Editor's note: Jeffrey Toobin is CNN senior legal analyst and author of "The Oath: The Obama White House and the Supreme Court." The opinions expressed in this commentary are solely those of the author.
(CNN) -- New junior federal prosecutors literally started in the basement of the U.S. courthouse in downtown Brooklyn. I moved into my subterranean office in January 1990. A few weeks later, Loretta Lynch moved into her new digs down the hall. We were assistant U.S. attorneys in the Eastern District of New York, which covers Brooklyn, Queens, Staten Island and Long Island.
The work of this U.S. attorney's office is unglamorous, especially for new hires. Our jurisdiction included John F. International Kennedy Airport in Queens, so our introductory cases often involved low-level drug smuggling, especially the "swallowers" who ingested condoms full of cocaine or heroin. Lynch thrived in that chaotic environment.
And now, two-plus decades later, it looks like she will be the next attorney general of the United States.
She has been U.S. attorney twice in the courthouse where she came up -- first under President Bill Clinton and currently under President Barack Obama. She is not a well-known figure, even in New York. She is a workhorse, not a show horse, and she has flourished doing the hard, ordinary work of federal prosecution -- narcotics cases, organized crime (always big in Brooklyn), public corruption (ditto) and civil rights violations.
Lynch has showed her strengths more as an administrator than as a courtroom performer. She always had good relations with the U.S. attorney's "clients" -- the FBI, Drug Enforcement Administration and other law enforcement agencies. Still, against heavy pressure from the New York police, she led a full investigation and prosecution of the horrible assault of Abner Louima by NYPD officers in 1997.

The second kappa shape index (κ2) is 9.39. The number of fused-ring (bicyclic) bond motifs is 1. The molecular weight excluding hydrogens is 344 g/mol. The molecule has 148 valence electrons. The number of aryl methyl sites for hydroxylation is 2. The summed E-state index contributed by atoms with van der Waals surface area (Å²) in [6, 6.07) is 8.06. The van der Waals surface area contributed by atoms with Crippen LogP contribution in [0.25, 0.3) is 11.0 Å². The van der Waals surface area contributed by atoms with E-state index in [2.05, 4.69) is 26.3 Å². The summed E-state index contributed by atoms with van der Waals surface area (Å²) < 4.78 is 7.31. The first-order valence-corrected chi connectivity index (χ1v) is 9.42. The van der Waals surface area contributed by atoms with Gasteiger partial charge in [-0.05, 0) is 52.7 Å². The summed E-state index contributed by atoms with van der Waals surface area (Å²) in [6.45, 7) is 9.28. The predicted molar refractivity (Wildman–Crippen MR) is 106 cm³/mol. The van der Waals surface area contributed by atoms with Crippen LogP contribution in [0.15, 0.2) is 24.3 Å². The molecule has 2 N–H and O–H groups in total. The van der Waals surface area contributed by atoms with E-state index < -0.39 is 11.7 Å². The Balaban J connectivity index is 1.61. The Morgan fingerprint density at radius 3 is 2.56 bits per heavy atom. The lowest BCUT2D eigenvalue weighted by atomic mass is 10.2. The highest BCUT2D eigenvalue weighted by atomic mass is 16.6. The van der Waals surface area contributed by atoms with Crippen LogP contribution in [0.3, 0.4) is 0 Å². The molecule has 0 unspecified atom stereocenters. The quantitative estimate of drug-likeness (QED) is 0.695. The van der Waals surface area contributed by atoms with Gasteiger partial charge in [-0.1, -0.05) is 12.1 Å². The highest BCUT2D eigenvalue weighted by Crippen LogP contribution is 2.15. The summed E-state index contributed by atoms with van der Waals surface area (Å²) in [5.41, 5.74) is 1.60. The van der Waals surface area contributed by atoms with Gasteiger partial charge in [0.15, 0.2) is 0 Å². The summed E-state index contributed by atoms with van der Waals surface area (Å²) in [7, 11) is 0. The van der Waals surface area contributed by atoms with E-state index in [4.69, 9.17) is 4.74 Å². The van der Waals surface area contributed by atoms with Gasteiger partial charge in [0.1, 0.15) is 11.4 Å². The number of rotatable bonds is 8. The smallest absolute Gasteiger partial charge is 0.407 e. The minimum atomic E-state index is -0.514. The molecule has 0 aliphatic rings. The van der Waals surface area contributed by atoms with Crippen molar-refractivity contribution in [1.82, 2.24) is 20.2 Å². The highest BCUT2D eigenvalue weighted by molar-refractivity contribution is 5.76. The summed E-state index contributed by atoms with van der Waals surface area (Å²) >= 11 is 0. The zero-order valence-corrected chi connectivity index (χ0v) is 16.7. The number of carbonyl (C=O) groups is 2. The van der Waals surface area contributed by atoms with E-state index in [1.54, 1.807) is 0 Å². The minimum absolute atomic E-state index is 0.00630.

She is a tough and successful New Yorker, but she has also never forgotten her North Carolina roots. There is a Southern graciousness about her (and her accent), and it will certainly be on display in any confirmation hearings.
Two major questions loom over her prospective tenure as attorney general. First, will she continue the emphasis on voting rights that Eric Holder displayed? The answer is almost certainly yes. Like Holder, she comes from the generation after the civil rights movement, but it is part of her DNA, and that will come through in her priorities.
The more interesting question involves drugs. Holder moved carefully but steadily to reduce federal prosecutions of low-level narcotics offenses, especially marijuana. In addition, he started plans to lower the sentences of federal inmates who were convicted under those laws. Will Lynch continue these efforts?
She has no public track record on these policy issues, though she has aggressively prosecuted narcotics offenders in Brooklyn. This area offers a possible route for cooperation with some Republicans, like Sen. Rand Paul, who were sympathetic to Holder on this issue.
In any event, one verdict is clear: Lynch has come a long way from that basement we shared.